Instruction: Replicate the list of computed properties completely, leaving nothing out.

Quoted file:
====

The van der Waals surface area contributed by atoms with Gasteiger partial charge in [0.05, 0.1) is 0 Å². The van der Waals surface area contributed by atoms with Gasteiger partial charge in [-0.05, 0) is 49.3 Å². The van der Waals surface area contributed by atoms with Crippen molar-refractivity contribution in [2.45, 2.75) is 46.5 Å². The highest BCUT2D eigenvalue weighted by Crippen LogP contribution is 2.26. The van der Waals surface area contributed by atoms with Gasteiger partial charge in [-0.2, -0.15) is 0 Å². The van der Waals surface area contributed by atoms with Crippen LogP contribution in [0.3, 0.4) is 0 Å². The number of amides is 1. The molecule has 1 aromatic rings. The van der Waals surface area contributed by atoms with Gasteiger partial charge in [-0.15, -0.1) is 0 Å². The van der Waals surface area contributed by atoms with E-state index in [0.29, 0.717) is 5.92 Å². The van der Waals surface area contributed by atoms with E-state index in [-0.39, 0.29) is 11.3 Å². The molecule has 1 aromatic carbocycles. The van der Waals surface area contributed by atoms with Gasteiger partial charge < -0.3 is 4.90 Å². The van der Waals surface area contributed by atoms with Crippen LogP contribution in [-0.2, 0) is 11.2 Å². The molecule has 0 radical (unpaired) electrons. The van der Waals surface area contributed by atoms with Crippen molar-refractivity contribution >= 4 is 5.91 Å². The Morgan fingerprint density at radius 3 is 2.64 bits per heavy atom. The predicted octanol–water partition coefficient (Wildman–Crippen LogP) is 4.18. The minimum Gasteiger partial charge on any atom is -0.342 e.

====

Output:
The van der Waals surface area contributed by atoms with Gasteiger partial charge in [0.05, 0.1) is 0 Å². The van der Waals surface area contributed by atoms with Gasteiger partial charge in [-0.05, 0) is 49.3 Å². The van der Waals surface area contributed by atoms with Crippen molar-refractivity contribution in [2.45, 2.75) is 46.5 Å². The highest BCUT2D eigenvalue weighted by Crippen LogP contribution is 2.26. The van der Waals surface area contributed by atoms with Gasteiger partial charge in [-0.2, -0.15) is 0 Å². The van der Waals surface area contributed by atoms with Crippen LogP contribution in [0.3, 0.4) is 0 Å². The number of amides is 1. The molecule has 1 aromatic rings. The van der Waals surface area contributed by atoms with Gasteiger partial charge in [-0.15, -0.1) is 0 Å². The van der Waals surface area contributed by atoms with E-state index in [0.29, 0.717) is 5.92 Å². The van der Waals surface area contributed by atoms with E-state index in [-0.39, 0.29) is 11.3 Å². The molecule has 1 aromatic carbocycles. The van der Waals surface area contributed by atoms with Gasteiger partial charge < -0.3 is 4.90 Å². The van der Waals surface area contributed by atoms with Crippen LogP contribution in [-0.2, 0) is 11.2 Å². The molecule has 0 radical (unpaired) electrons. The van der Waals surface area contributed by atoms with Crippen molar-refractivity contribution >= 4 is 5.91 Å². The Morgan fingerprint density at radius 3 is 2.64 bits per heavy atom. The predicted octanol–water partition coefficient (Wildman–Crippen LogP) is 4.18. The minimum Gasteiger partial charge on any atom is -0.342 e.